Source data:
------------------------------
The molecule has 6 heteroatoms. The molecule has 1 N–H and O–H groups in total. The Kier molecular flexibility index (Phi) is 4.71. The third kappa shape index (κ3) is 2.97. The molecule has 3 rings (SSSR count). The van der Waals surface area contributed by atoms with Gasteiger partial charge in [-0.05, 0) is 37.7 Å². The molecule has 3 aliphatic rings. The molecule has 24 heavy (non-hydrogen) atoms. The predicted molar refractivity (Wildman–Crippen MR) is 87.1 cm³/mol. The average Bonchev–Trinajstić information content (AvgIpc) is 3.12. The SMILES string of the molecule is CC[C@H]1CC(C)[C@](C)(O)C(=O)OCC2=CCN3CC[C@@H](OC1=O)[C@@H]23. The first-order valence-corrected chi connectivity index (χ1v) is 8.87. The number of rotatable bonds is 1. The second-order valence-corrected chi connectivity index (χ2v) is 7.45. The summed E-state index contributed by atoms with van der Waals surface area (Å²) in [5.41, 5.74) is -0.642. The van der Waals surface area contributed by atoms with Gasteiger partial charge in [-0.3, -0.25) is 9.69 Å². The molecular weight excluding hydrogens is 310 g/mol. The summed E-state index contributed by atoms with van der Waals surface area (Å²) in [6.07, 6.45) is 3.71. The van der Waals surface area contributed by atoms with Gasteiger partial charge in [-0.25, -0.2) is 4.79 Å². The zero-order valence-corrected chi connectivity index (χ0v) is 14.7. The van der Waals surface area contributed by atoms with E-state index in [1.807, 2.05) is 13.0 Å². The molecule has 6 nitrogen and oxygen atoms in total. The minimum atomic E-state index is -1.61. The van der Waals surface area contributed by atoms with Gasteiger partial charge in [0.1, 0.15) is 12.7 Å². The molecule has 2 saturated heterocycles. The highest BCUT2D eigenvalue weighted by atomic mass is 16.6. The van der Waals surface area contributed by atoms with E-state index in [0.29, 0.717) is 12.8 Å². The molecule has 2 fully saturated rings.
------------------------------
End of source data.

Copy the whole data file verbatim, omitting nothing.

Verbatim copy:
The molecule has 6 heteroatoms. The molecule has 1 N–H and O–H groups in total. The Kier molecular flexibility index (Phi) is 4.71. The third kappa shape index (κ3) is 2.97. The molecule has 3 rings (SSSR count). The van der Waals surface area contributed by atoms with Gasteiger partial charge in [-0.05, 0) is 37.7 Å². The molecule has 3 aliphatic rings. The molecule has 24 heavy (non-hydrogen) atoms. The predicted molar refractivity (Wildman–Crippen MR) is 87.1 cm³/mol. The average Bonchev–Trinajstić information content (AvgIpc) is 3.12. The SMILES string of the molecule is CC[C@H]1CC(C)[C@](C)(O)C(=O)OCC2=CCN3CC[C@@H](OC1=O)[C@@H]23. The first-order valence-corrected chi connectivity index (χ1v) is 8.87. The number of rotatable bonds is 1. The second-order valence-corrected chi connectivity index (χ2v) is 7.45. The summed E-state index contributed by atoms with van der Waals surface area (Å²) in [5.41, 5.74) is -0.642. The van der Waals surface area contributed by atoms with Gasteiger partial charge in [-0.3, -0.25) is 9.69 Å². The molecular weight excluding hydrogens is 310 g/mol. The summed E-state index contributed by atoms with van der Waals surface area (Å²) in [6.07, 6.45) is 3.71. The van der Waals surface area contributed by atoms with Gasteiger partial charge in [-0.25, -0.2) is 4.79 Å². The zero-order valence-corrected chi connectivity index (χ0v) is 14.7. The van der Waals surface area contributed by atoms with E-state index in [1.807, 2.05) is 13.0 Å². The molecule has 6 nitrogen and oxygen atoms in total. The minimum atomic E-state index is -1.61. The van der Waals surface area contributed by atoms with Gasteiger partial charge in [0.1, 0.15) is 12.7 Å². The molecule has 2 saturated heterocycles. The highest BCUT2D eigenvalue weighted by atomic mass is 16.6. The van der Waals surface area contributed by atoms with E-state index in [0.29, 0.717) is 12.8 Å². The molecule has 2 fully saturated rings.